ANNAPOLIS, Md. (AP) — A package of police reform measures in Maryland with a statewide standard for use of force, expanded use of body cameras and greater public access to police misconduct records passed the state Senate on Wednesday.
A repeal of police job protections in a statewide disciplinary process that critics say have shielded authorities from responsibility in police brutality cases also was among the nine separate measures.
Police reform has been a top issue for Maryland lawmakers after the death of George Floyd in Minnesota last year and the nationwide protests that followed. Supporters described the package as a substantial step forward in addressing challenging policing issues, even if provisions didn’t always go as far as they wanted.
“We’re not always going to get everything that we want this session, but I look on this as a down payment on making things right in terms of how policing is affecting this community,” said Sen. Charles Sydnor, a Baltimore County Democrat.
The bills now go to the House of Delegates, which is working on a similar police reform package.
Many of the measures passed unanimously, including a bill to mandate the use of body cameras across the state and another that expands mental health services for law enforcement.
A bill to curb local police departments from receiving surplus military equipment also passed unanimously, as well as legislation requiring the state prosecutor to investigate police-involved deaths. A measure to limit the use of no-knock warrants passed unanimously, as well as a bill to give local control of the Baltimore Police Department to the city.
Others were more contentious, including a measure to repeal a 1974 Maryland law that created procedural protections in disciplinary matters known as the Law Enforcement Officers Bill of Rights. The bill, which would include civilian oversight in police disciplinary cases, passed 33-14.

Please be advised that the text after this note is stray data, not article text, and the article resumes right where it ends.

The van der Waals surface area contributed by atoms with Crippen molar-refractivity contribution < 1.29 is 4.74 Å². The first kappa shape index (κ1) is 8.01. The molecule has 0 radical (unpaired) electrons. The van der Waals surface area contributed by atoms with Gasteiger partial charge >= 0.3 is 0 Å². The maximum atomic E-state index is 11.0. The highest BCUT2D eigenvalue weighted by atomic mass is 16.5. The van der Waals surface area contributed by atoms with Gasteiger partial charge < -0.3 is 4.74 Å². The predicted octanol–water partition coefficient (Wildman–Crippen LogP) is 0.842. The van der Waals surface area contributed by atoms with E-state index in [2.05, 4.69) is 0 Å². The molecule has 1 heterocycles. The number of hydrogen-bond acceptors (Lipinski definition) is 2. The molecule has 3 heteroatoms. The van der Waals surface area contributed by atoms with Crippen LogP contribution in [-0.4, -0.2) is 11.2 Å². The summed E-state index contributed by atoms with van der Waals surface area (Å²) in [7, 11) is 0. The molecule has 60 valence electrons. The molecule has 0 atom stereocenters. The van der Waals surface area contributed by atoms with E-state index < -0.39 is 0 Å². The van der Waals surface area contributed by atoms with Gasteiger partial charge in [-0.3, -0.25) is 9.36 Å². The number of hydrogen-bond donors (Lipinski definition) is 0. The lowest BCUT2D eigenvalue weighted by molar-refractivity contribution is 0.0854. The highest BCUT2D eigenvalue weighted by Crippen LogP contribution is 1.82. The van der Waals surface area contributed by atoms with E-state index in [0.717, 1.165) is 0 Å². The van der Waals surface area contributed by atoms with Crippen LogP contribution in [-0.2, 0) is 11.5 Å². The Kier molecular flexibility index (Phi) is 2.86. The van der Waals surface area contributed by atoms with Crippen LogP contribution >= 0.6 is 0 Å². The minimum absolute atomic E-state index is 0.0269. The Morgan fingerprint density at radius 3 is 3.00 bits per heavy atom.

While supporters said the package of bills would increase safety and transparency, opponents said police are being blamed for larger social problems, and they expressed concern that the legislation would hurt police morale and harm recruitment efforts in places where it is hard to attract people to law enforcement jobs.
“The overall messaging on all of this nationwide that has pushed for police reform has made it all about how the police are bad, the police are to blame,” said Sen. Justin Ready, a Carroll County Republican. “That’s the impression it leaves, and I think it’s an incorrect impression.”
A bill to create a statewide use-of-force standard that includes the duty for police to report and intervene, as well as protections for whistleblowers, passed 35-12.
Sen. Jack Bailey, a Republican who was a police officer for 30 years, said he opposed additional penalties for police at a time when the state has pushed to limit penalties for criminal activity in recent years. Maryland Republicans have supported tougher penalties for violent crimes at a time when Baltimore has recorded more than 300 homicides annually since 2015.
“We should be dealing with what is in front of us in Baltimore city in addition to this,” said Bailey, who represents parts of Calvert and St. Mary’s counties.
Sen. Cory McCray, a Baltimore Democrat who voted for the bill, said he thought of people who have died in police custody in recent years, including Freddie Gray, a Black Baltimore man, in 2015, and Anton Black, a Black 19-year-old on the Eastern Shore, in 2018. He said the measure reminded him of the Homeland Security phrase “if you see something, say something.”
A measure named for Anton Black to increase public access to police misconduct records — even in cases when allegations against officers are determined to be unfounded — passed on a 30-17 vote.
“We should definitely expose when wrongdoing has been done and proven, but this bill puts people in jeopardy for doing their job and having somebody complain and it be unsustained,” Ready said.
But Sen. Delores Kelley, a Baltimore County Democrat, said greater transparency will be a benefit to police officers as well as the public.
“If ultimately after there’s been a good investigation, the charges are not sustained, the public should know that,” Kelley said. “The police officer should be able to look all of the people in the face and accept their congratulations that justice in his or her case has been done.”
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